I am not a handy person. When I tried knitting, the scarf was lumpy and grubby. I bend nails. I am too impatient to do embroidery or calligraphy and inevitably cut the sleeves out of the material for the skirt if I try to sew. So when it comes to home-made gifts, I have three options: write something, cook something, grow something.
In spite of my general clumsiness and lack of meaningful domestic skills, I do give home-made presents to people. Our most common gifts are maple syrup and garlic braids, but for our funkier friends, we sometimes give bags of onions or stalks of brussels sprouts. I also try, most years anyway, to give my children something I have made myself for Chrismukah.
My all time favorite home-made gift was made in 2005 when my son Jacob asked for a list of books worth reading. I asked many friends and acquaintances to give me the titles of any book they had ever read at any stage of development that made a big impact them. I took all suggestions, even from the non-readers who had only read a couple of pretty brain-dead books in their lives that impressed them. The result was Everybody’s Favorite Book List. If more than one person recommended a book, I bought it for Jacob. But Everybody received the book list that year. If you have a favorite book or books, please let me know and I will add them. It is definitely time for an update.
My second favorite present was a family cook book. My friend Mary Ellen, who is a truly fabulous cook, gave me a binder filled with her favorite recipes for Christmas in 2008. I copied her format, a three inch white binder, with plastic sleeves containing back-to-back recipes. The plastic sleeves are sheer genius. You can add or subtract recipes at will and if you spill milk on them, you can wipe it off with a sponge. I put a bunch of extra sleeves at the back of each binder.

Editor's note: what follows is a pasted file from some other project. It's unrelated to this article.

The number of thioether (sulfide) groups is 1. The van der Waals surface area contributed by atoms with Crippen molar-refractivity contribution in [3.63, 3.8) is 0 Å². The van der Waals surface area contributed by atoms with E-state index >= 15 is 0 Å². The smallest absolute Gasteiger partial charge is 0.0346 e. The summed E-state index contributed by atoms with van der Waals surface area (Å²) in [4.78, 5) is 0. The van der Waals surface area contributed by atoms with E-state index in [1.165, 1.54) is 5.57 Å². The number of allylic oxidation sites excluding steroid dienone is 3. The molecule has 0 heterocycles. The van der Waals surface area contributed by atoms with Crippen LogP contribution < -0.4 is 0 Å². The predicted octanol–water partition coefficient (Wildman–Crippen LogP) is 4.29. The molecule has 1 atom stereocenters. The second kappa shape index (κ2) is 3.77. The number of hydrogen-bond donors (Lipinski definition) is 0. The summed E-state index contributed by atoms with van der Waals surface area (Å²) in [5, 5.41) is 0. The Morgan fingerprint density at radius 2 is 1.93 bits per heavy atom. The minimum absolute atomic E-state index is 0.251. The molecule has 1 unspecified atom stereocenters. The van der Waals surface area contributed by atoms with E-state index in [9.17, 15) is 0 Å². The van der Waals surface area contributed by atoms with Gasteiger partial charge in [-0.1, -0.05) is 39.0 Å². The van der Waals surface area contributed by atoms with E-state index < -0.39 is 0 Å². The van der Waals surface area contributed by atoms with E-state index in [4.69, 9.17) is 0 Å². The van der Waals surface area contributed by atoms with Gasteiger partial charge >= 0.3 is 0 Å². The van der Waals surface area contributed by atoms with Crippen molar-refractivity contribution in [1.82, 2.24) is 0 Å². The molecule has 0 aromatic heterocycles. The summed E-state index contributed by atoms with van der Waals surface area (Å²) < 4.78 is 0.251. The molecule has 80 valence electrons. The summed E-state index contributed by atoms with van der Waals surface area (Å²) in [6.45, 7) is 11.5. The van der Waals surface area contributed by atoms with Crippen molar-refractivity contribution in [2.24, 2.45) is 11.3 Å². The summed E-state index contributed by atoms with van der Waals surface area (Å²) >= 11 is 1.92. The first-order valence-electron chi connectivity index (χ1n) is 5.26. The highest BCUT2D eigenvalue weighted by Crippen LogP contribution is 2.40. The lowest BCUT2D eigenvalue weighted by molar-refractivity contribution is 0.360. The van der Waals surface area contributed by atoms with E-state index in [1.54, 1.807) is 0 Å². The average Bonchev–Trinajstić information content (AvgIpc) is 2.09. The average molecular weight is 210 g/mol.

My cook book is divided into seven sections: Appetizers, Soups, Salads, Breads and Doughs, Fowl and Fish, Vegetarian Dishes and Desserts. I used 13 point type so you don’t have to bend over to read it. I then went through all my cookbooks, my husband’s xeroxed family cook book, Mary Ellen’s cook book, and my 30 years of clippings, recipe cards and half torn out notebook pages to write down every single recipe that is in my common repertoire. I ended up with seventy three recipes; including everything from Mark Bittman’s quick salad list to paneer to the corn bread I made when they were children to my mother’s apple strudel. I even included a recipe on how to make pizza when you are in prison that one of the men from Michael’s prison diabetes support group gave to him. My biggest regret in terms of the cook book is that I did not find out how my mother made beef goulash before she died.
I named my cook book “How to Cook Some Things.” I put a photo on the front that was the funniest looking dish we had ever made; a deboned, sewn up, half chicken that I dubbed tampon chicken.
I don’t know how much my kids or the other people I gave the cook book use it at this point in their lives, their mid twenties, but I use it almost daily, so it was really a present to myself too. You will use yours too.
This year I have written a memoir of my childhood for my kids. I still have to edit it and add some things I forgot and go through the photo albums to add some photographs. I thought it would be around 50 pages long, but at this point it is already 250 single spaced pages, so it seems I have written a book in spite of myself. Next year who knows what I will do?
And for fun, here is the prison pizza recipe, in case you ever find yourself locked up:
Buy a loaf of soft white bread, tear off all the crusts and feed them to your pet mouse.
Smash the bread together to make a dough ball.
Take the mattress off your steel bed frame. Oil a 12 inch round on the metal surface. Pat the dough ball down on to the oiled surface to form a circle of pizza dough.
Put canned tomato sauce, grated cheese and other toppings on the pizza dough. Sliced salami is good.
Check for guards.
Build a paper fire under your bed and grill the pizza for about 10 to 15 minutes or until the guards come around.
Remove from bed stand and eat.